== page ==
chatbots (chat assistants).
- High risk: given their potentially harmful or damaging implications on people’s personal interests, these AI systems
will be “carefully assessed before being put on the market and throughout their lifecycle”. The Commission expects
high-risk systems to be found in a variety of fields, such as transport, education, employment, law enforcement, migration and healthcare. Examples include facial recognition, surgical robots and applications to sort CVs from job candidates.
- Unacceptable: the Commission will fully ban AI systems that represent “a clear threat to the safety, livelihoods and rights of people”. Examples include social scoring by governments (such as China’s credit system), the exploitation of the vulnerabilities of children and the use of subliminal techniques (beyond a person’s conscious awareness).
New EU board created, national sandboxes recommended
The AI Regulation suggests establishing a European Artificial Intelligence Board composed of representatives from the EU Member States and the Commission in order to facilitate implementation of the regulation. The Board would advise and assist the European Commission.
At the national level, EU Member States would designate competent authorities to take all measures necessary to ensure that the rules are duly implemented.
Non-compliance with the proposed rules could be sanctioned with penalties of EUR 10 – 30 million or 2 – 6% of total worldwide annual turnover of a company (whichever is higher).
Member States will be encouraged to launch AI regulatory sandboxes to promote the safe testing and adoption of AI systems under the direct guidance and supervision of national competent authorities, with preferential treatment for SMEs and startups to support innovators who possess fewer resources. Competent authorities should also provide
tailored guidance to support SMEs and start-ups to ensure the regulation does not stifle innovation.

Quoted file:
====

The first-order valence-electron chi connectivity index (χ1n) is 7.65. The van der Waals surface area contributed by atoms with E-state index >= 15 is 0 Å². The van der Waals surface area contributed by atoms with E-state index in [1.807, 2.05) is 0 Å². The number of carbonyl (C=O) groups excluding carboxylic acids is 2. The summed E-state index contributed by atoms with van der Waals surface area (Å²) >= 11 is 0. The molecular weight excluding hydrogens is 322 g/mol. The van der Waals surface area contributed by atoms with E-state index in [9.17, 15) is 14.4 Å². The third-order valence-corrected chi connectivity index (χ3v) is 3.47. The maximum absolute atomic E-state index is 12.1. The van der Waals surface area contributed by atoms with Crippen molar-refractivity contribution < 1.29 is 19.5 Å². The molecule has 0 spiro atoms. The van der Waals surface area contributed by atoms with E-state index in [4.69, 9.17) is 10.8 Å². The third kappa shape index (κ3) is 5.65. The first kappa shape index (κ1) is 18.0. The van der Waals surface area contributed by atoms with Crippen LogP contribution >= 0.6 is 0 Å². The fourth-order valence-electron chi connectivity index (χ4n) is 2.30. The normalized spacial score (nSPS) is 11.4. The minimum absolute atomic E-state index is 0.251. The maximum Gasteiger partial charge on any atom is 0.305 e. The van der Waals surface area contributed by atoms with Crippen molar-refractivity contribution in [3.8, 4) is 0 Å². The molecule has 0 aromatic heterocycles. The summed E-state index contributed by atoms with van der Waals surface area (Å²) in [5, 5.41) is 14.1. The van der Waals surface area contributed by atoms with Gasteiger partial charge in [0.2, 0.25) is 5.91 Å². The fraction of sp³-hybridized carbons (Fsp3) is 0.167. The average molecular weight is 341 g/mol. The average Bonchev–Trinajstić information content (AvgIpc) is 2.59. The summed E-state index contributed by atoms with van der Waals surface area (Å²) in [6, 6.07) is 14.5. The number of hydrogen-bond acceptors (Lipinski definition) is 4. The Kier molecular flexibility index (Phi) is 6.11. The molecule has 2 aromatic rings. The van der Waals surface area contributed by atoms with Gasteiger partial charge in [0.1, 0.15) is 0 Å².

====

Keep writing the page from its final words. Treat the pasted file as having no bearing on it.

EU legislative battles inevitable
If the AI Regulation survives the legislative procedure, anyone with an idea for a new AI application will have to undergo complex legal research, or rather hire a lawyer, to make sure that the intended activity meets the quantum of obligations and will not be subjected to harsh sanctions.
“Artificial intelligence is to become a hugely regulated industry which could force smaller startups or spinoffs, especially from smaller countries, to try their luck outside of the EU.”
Those operating in high-risk areas – such as national infrastructure, education, employment, finance, and law enforcement – would face a series of hurdles before they could be used.
For example, CV-sorting software in recruitment or credit-scoring systems for bank loans would have to: (i) prove their accuracy and fairness; (ii) keep records of all their activity and (iii) have “appropriate human oversight”.
It is yet to be seen whether, when and in which form the AI Regulation will be enacted and whether it will set clear guidelines to make the EU a global hub for trustworthy artificial intelligence. It is expected that the EU legislative process will prove controversial, touching off a battle lasting at least until 2022.
Private sector concerned about outflow of investment and talent
Praising the risk-based approach of the regulation, DIGITAL EUROPE, the trade association of digital companies in Europe, said that “the inclusion of AI software into the EU’s product compliance framework could lead to an excessive burden for many providers”.
“After reading this Regulation, it is still an open question whether future start-up founders in ‘high risk’ areas will decide to launch their business in Europe,” wrote the association’s Director-General Cecilia Bonefeld-Dahl. A lack of investment in AI in the EU is a major factor why the EU is losing the AI race to the U.S. and China, according to DIGITAL EUROPE. There are currently about 446 million people living in the EU and 331 million people living in the U.S. But in the EU, $2 billion was invested in AI in 2020, while in the U.S., $23.6 billion was invested.
Mr Jan Klesla, the project leader of the European Centre of Excellence says: “New AI regulation can cause immense legal uncertainty, a brain drain and outflow of young entrepreneurs from the EU and the best gift for Boris Johnson to Brexit.”
“In addition to self-regulation by means of voluntary codes, the right way would be to adjust the individualJan Klesla (European Centre of Excellence)
regulations which we already have, for example, to resolve the question of who is responsible when Tesla on autopilot crashed into you, and which insurance will reimburse the costs.”
“These are the real problems of today, not theoretical threats to freedoms about which we do not even think in the EU”, stated Klesla.